“Information Literacy as a Department Store” focuses on how teen librarians in public libraries can help in increasing information literacy in teens by working with the schools in the area. The author of this article emphasizes that instruction in information literacy in public libraries should be a supplement to what’s done in schools, and that teamwork between school and public libraries is key. She cites a school and local library in Denmark in which the teen librarian spent 27 hours a week in information literacy at the high school. This is great, but problematic, especially when considering only 33% of public libraries in the U.S. have a teen librarian (thanks 647 for that statistic!). The author suggests doing information literacy instruction (on the part of public librarians) on a “limited, but consistent, basis,” by keeping in contact with teachers about upcoming assignments (for example, by putting books needed on hold and creating reference interviews that center around the assignment) and by visiting public schools so that students know all the options public libraries can provide. She also suggests students visiting the public library to get the same effect. However, the author warns that teen librarians should only do information literacy instruction “within the context of their own history, purposes, and environments” (Gilton 42). I think most people that know me know that I love the idea of school and public libraries working together to help students to get a more well-rounded library experience. We don’t want to duplicate what the school libraries are teaching, but rather supplement it. I’m a huge proponent in visits to libraries (both to the public and to the school) and anytime students know they have a variety of resources in multiple places is a positive thing. This article was interesting because it discussed what, exactly, is information literacy. The author says that many define it as “the teaching of information searching skills” (Gilton 40), but she thinks that oversimplifies it. She instead pictures information literacy as a department store: the basement and first floor are tours and library orientations; the windows and doors are the books, pathfinders, and web sites; the second and third floors are the advanced instruction in information literacy (usually done in academic libraries or schools), and the fourth and fifth floors are the administration that observes and evaluates everything else. In public libraries, many don’t get past the first/second floor, but that’s okay, because you can’t make it to the fourth or fifth floor (which students might encounter in college, for example), without going through the first or second floor. I think the department store analogy is a little strange, but I like what the author is getting at. She’s saying that information literacy isn’t simple; it’s a journey, so to speak (I guess I’ll get in on the metaphors), and that public and school libraries all play a part in that journey. Public libraries can help lay the base, which school libraries and academic libraries can build off of. I appreciate that Gilton recognizes the complexities of information literacy, because I often think people try to oversimplify it, when it is, in fact, a complicated subject.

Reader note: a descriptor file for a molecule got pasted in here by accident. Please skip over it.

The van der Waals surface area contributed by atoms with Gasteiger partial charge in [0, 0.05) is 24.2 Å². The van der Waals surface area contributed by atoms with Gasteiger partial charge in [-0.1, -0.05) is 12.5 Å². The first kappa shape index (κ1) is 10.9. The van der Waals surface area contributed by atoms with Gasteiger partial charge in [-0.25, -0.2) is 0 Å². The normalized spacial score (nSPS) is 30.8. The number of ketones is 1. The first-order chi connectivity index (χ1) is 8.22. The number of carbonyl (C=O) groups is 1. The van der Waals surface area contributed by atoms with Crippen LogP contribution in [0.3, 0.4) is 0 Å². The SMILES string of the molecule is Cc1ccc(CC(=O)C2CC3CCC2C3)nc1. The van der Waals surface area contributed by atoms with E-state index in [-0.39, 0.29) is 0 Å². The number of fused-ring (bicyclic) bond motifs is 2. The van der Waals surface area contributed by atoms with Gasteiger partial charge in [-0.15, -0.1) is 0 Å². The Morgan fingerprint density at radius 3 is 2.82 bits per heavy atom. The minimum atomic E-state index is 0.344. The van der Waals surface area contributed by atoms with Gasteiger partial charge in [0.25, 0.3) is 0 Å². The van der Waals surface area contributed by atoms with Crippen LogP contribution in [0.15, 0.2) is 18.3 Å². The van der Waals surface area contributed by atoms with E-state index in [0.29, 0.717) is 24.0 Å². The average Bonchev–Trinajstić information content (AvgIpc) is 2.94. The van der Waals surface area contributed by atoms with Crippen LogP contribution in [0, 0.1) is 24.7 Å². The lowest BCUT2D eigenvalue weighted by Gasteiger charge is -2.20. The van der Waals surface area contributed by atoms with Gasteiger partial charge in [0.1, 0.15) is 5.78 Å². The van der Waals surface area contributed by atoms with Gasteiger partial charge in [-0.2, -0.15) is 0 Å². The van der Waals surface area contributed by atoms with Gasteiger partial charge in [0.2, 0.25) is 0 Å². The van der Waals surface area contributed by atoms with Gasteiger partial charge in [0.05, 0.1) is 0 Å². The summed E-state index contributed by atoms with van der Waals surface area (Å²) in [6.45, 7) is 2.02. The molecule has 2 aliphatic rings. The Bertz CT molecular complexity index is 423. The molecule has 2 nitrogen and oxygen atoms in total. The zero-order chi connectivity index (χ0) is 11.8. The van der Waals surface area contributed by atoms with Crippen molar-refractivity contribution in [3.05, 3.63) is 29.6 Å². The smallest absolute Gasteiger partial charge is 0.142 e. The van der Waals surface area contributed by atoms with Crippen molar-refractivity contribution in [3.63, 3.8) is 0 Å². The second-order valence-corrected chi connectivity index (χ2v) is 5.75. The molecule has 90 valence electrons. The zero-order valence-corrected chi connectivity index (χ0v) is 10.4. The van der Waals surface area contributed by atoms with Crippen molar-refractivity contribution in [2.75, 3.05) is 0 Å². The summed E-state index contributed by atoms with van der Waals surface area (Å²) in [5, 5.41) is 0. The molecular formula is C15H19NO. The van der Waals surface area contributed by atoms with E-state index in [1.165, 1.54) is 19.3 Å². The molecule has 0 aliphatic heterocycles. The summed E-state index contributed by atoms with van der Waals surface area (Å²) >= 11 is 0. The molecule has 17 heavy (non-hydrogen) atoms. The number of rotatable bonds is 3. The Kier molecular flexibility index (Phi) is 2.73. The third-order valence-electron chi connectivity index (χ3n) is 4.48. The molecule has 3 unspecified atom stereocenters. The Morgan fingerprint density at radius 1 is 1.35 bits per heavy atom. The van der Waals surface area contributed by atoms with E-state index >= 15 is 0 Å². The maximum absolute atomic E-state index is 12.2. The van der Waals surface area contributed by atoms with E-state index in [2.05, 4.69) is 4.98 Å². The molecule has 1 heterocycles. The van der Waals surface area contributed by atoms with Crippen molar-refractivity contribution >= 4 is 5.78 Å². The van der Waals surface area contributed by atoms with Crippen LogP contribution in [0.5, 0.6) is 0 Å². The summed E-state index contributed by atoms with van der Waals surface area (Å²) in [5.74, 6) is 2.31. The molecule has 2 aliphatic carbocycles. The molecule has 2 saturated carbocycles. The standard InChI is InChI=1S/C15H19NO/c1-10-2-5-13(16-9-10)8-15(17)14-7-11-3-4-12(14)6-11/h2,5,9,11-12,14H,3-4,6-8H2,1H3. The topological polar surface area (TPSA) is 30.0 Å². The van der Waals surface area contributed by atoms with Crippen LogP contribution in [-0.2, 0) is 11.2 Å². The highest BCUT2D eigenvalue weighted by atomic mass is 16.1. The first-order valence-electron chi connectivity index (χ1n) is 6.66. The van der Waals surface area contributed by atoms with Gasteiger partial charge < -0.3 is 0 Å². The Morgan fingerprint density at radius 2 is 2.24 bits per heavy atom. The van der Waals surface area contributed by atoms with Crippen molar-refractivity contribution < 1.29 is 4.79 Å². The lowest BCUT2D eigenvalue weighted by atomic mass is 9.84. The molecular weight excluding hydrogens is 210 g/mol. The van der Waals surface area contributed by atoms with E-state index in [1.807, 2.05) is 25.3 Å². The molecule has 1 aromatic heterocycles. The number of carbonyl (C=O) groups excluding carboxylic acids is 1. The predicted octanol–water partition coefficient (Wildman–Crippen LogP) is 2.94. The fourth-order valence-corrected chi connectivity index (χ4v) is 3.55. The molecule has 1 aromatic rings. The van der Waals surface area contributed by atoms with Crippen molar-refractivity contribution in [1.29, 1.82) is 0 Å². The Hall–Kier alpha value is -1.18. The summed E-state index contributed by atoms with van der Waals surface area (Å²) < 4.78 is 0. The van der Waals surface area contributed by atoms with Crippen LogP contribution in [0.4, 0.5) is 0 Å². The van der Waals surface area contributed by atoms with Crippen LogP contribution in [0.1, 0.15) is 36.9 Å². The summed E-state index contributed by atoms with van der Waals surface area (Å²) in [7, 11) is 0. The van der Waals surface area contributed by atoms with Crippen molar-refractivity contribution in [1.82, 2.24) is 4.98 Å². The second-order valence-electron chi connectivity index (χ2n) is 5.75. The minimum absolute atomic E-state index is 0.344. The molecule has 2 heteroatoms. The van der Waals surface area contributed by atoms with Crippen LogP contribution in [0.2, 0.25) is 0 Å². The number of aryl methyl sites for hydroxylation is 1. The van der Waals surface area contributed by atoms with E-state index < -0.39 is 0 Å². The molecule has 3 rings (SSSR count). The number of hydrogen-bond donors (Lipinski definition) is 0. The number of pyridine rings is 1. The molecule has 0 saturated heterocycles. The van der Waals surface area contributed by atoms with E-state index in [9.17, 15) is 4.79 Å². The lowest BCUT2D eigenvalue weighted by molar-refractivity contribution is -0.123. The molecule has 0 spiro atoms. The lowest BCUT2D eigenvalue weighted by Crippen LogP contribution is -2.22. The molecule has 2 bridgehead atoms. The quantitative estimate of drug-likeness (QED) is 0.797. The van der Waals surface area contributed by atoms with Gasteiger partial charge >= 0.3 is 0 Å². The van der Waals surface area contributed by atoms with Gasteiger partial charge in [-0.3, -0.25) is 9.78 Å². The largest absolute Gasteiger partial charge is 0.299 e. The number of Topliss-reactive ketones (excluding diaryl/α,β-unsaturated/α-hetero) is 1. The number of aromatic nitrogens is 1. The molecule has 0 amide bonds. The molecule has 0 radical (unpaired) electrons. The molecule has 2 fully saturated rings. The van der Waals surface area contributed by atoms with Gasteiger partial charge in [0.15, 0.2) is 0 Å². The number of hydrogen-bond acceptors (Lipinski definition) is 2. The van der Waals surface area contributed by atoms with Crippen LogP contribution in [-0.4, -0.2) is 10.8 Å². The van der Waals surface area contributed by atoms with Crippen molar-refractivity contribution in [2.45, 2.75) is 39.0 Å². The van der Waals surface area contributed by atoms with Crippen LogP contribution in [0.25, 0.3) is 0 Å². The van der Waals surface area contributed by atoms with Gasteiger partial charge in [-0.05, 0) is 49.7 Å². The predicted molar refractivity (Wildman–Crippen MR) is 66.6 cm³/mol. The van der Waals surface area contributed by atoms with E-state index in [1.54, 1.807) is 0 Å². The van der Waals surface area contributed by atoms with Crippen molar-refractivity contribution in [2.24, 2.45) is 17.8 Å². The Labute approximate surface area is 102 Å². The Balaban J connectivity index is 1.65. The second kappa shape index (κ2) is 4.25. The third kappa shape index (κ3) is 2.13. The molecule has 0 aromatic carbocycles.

“Children + Young Adults + Information Literacy = Cooperation between public and school libraries” discusses the importance of the link between public and school libraries when it comes to instruction in information literacy. This article brought up some challenges in maintaining the link between public and school libraries, including lack of staff and money, and what the author calls the “insularity” of librarians (which is that librarians don’t realize what other librarians are doing, i.e., school librarians don’t really realize all that public librarians do and vice versa). I found this interesting because it’s…well, true, I think in many instances. Before I took 638 (School Library Media Management), I really didn’t have a clue of all that school librarians do. This article is written about libraries in Spain, but American libraries have the same problems: most especially, the lack of young adult (and in some cases, children’s) librarians in public libraries to maintain these sorts of relationships between public and school libraries. In Spain, a study was done that showed that students often migrate to public libraries because their school libraries are underfunded and understaffed (a familiar situation here, unfortunately). Because of this, students are having a difficult time participating in the “Information Society” and lack basic knowledge when they get to universities. The author suggests the solution to be a concentration in school libraries (because in Spain, like in the US, education is compulsory, so everyone is guaranteed some sort of information literacy education) with public libraries complementing the instruction. Both the school library and public library have unique advantages that work together to give a student a well-rounded education in information literacy. The author cites an example called “Bibloteca-Escuela” that has a problem called “Publicar en la web es…”, which is an information literacy course lasting a semester, in which the teacher brings the students to the library to complete a project in which students are taught how to select and analyze appropriate sources by building their own webpage about the topic of their choice. For example, 3 weeks are spent on basic reference materials like encyclopedias, yearbooks, dictionaries, and a few weeks are spent on online sources and the library’s catalog. After gathering the information with the help of the librarian and teacher, the student then builds the webpage with their information. So far, it seems to be a success, but it hasn’t had widespread use in many different environments. I really like this model because it engages the students in a topic that interests them and has both the librarian and teacher as support systems in their research. Not only is it teaching information literacy, but it’s showing how the public and school libraries can work together. The articles cites that “One of the most important institutional relationships for a public library is that with the local schools and the education system in the service area” (Serantes 1) and that is basically my library bread and butter in one sentence.
Overall, the articles presented some interesting points, but the overarching theme was this: promoting information literacy in young adults is hard, and so both the school and public libraries need to work together to ensure that students are getting the best education in information literacy they can so that the transition to university won’t be so difficult.